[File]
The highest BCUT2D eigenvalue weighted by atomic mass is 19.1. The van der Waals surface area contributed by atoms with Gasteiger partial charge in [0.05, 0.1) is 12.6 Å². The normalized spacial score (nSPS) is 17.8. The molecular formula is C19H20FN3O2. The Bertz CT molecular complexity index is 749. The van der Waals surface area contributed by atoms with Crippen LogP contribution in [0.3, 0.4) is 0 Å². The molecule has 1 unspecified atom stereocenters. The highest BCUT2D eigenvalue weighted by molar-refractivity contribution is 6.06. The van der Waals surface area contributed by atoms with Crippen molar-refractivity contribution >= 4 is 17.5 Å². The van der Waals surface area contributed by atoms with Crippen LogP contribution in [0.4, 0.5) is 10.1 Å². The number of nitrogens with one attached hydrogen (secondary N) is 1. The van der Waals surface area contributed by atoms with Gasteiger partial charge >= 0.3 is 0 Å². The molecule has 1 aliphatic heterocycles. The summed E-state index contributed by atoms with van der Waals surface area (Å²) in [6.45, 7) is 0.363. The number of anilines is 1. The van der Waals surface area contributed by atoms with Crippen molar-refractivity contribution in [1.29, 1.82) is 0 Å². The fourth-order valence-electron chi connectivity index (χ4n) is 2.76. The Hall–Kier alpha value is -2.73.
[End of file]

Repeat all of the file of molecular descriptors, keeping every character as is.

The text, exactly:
The highest BCUT2D eigenvalue weighted by atomic mass is 19.1. The van der Waals surface area contributed by atoms with Gasteiger partial charge in [0.05, 0.1) is 12.6 Å². The normalized spacial score (nSPS) is 17.8. The molecular formula is C19H20FN3O2. The Bertz CT molecular complexity index is 749. The van der Waals surface area contributed by atoms with Crippen LogP contribution in [0.3, 0.4) is 0 Å². The molecule has 1 unspecified atom stereocenters. The highest BCUT2D eigenvalue weighted by molar-refractivity contribution is 6.06. The van der Waals surface area contributed by atoms with Crippen molar-refractivity contribution >= 4 is 17.5 Å². The van der Waals surface area contributed by atoms with Crippen LogP contribution in [0.4, 0.5) is 10.1 Å². The number of nitrogens with one attached hydrogen (secondary N) is 1. The van der Waals surface area contributed by atoms with Gasteiger partial charge >= 0.3 is 0 Å². The molecule has 1 aliphatic heterocycles. The summed E-state index contributed by atoms with van der Waals surface area (Å²) in [6.45, 7) is 0.363. The number of anilines is 1. The van der Waals surface area contributed by atoms with Crippen molar-refractivity contribution in [1.29, 1.82) is 0 Å². The fourth-order valence-electron chi connectivity index (χ4n) is 2.76. The Hall–Kier alpha value is -2.73.